By Johnny Gibbons
To fully know a species and develop sound conservation efforts, its full life cycle must be understood. But tracking small migratory birds for thousands of miles has proven challenging, if not impossible, in the past. However, using new and minute technology, Smithsonian scientists have, for the first time ever, tracked one of North America’s rarest birds―the Kirtland’s warbler―throughout its full annual cycle, revealing new and critical information for the bird’s future. The team’s research is published in the Jan 20 issue of the Journal of Avian Biology.
Each year billions of birds worldwide migrate to their breeding or wintering grounds, stopping along the way to eat and rest. But where do they stop? How long do they rest? What exact paths do they fly? For many species, the answers are not well known, but for the Kirtland’s warbler (Setophaga kirtlandii), things have become a bit clearer.
“However difficult it may be, it is critical that we understand the full annual cycle of birds, not just where they breed,” said Nathan Cooper, lead author of the study and postdoctoral fellow at the Smithsonian’s Migratory Bird Center, part of the Smithsonian Conservation Biology Institute. “There is a significant amount of mortality for songbirds that happens during migration, indicating that the conditions birds encounter while migrating are major factors in a species’ overall success or failure.”
With an estimated population of more than 2,300 males, the small gray-and-yellow Kirtland’s warbler nests almost exclusively in northern Michigan and winters primarily in the Bahamas. The scientists wanted to know how and where the warbler spent the rest of its time between the two areas.
The team went to the bird’s breeding range in Michigan and fitted dozens of Kirtland’s warblers with miniature archival geolocators―tracking devices that weigh half a gram. The scientists then recaptured the birds the following year to remove the geolocators and examine the information the devices contained.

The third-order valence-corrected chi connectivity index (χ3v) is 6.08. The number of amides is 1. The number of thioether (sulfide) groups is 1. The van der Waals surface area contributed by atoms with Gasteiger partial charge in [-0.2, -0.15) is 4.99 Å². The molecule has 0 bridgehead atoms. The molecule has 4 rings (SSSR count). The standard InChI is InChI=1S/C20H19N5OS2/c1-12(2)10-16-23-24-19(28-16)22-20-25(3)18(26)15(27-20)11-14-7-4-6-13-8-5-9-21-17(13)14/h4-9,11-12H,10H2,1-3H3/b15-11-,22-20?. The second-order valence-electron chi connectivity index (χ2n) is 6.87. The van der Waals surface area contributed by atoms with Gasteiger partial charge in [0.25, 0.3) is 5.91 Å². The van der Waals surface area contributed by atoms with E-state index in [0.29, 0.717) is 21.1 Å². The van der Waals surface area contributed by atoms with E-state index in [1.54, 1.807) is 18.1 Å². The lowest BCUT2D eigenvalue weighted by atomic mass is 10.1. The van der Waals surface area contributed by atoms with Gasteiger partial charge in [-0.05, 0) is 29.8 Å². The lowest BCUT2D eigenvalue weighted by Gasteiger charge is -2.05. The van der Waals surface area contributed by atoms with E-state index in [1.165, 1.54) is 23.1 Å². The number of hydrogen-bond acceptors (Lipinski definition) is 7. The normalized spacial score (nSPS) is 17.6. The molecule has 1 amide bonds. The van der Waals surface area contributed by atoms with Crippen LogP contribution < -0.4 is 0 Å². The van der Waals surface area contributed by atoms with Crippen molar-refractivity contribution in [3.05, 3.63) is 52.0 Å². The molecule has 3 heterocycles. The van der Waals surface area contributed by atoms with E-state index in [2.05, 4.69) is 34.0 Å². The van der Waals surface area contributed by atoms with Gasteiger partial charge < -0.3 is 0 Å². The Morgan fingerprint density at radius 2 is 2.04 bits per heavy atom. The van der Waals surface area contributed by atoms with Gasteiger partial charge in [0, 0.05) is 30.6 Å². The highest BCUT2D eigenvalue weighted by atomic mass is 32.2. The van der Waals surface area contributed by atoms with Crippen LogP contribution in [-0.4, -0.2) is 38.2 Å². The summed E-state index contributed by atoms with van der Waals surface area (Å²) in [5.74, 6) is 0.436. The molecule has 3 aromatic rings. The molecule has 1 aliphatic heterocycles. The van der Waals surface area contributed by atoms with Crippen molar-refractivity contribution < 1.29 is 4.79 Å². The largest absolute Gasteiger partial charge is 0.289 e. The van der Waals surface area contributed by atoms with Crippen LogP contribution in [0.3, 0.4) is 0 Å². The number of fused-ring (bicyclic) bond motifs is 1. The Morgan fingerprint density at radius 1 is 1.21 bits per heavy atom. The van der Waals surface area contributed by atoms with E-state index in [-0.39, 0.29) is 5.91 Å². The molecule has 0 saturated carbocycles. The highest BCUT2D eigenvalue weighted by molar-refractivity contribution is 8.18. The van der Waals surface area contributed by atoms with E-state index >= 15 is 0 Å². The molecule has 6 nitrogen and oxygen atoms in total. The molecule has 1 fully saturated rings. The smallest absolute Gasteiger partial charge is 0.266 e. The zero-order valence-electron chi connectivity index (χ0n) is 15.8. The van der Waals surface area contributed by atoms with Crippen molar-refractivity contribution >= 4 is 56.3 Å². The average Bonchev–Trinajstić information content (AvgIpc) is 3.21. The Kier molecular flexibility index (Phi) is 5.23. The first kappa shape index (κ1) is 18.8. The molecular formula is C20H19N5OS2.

The data from the geolocators allowed the team to map migration routes for Kirtland’s warbler in both spring and fall; record the timing of departure and arrival, as well as the duration of each migration (on average, the birds traveled 1,700 miles in only 16 days); and identify the location and duration of stopovers―several of which were located just before or after large ecological barriers, such as the Appalachian Mountains and the Atlantic Ocean.
The scientists were also able to determine and map the locations where the birds spent the winter. All but one of the birds with geolocators wintered in the Bahamas and Turks and Caicos. The one exception was a male that wintered in Cuba―a location that was previously unknown as part of the species winter range.
“The migratory periods remain the least understood periods for all birds,” said Peter Marra, co-author of the research and head of the Smithsonian’s Migratory Bird Center. “But by describing the Kirtland’s warbler migration routes and timing and identifying locations of stopover sites, we have begun the process of better understanding the dynamics of their full annual cycle. These data can, in turn, inform conservation priorities for the species.”
The team plans to continue their research, working to more precisely identify the types of habitat and the locations of the birds’ stopovers during migration. This information can then be used to protect those areas from disturbance and development.
Kirtland’s warbler is one of more than 40 species of warbler in North America. It requires large areas of dense, young jack pine for its breeding habitat. This habitat was historically created by wildfire, but today is primarily created through the harvest of mature jack pine and planting of seedlings. The warblers build cup-shaped nests on the ground and lay four to five eggs. The species’ population hit an all-time low in the early 1970s when it plummeted to less than 400 birds. While the population has grown significantly, the Kirtland’s warbler is still in dire need of conservation.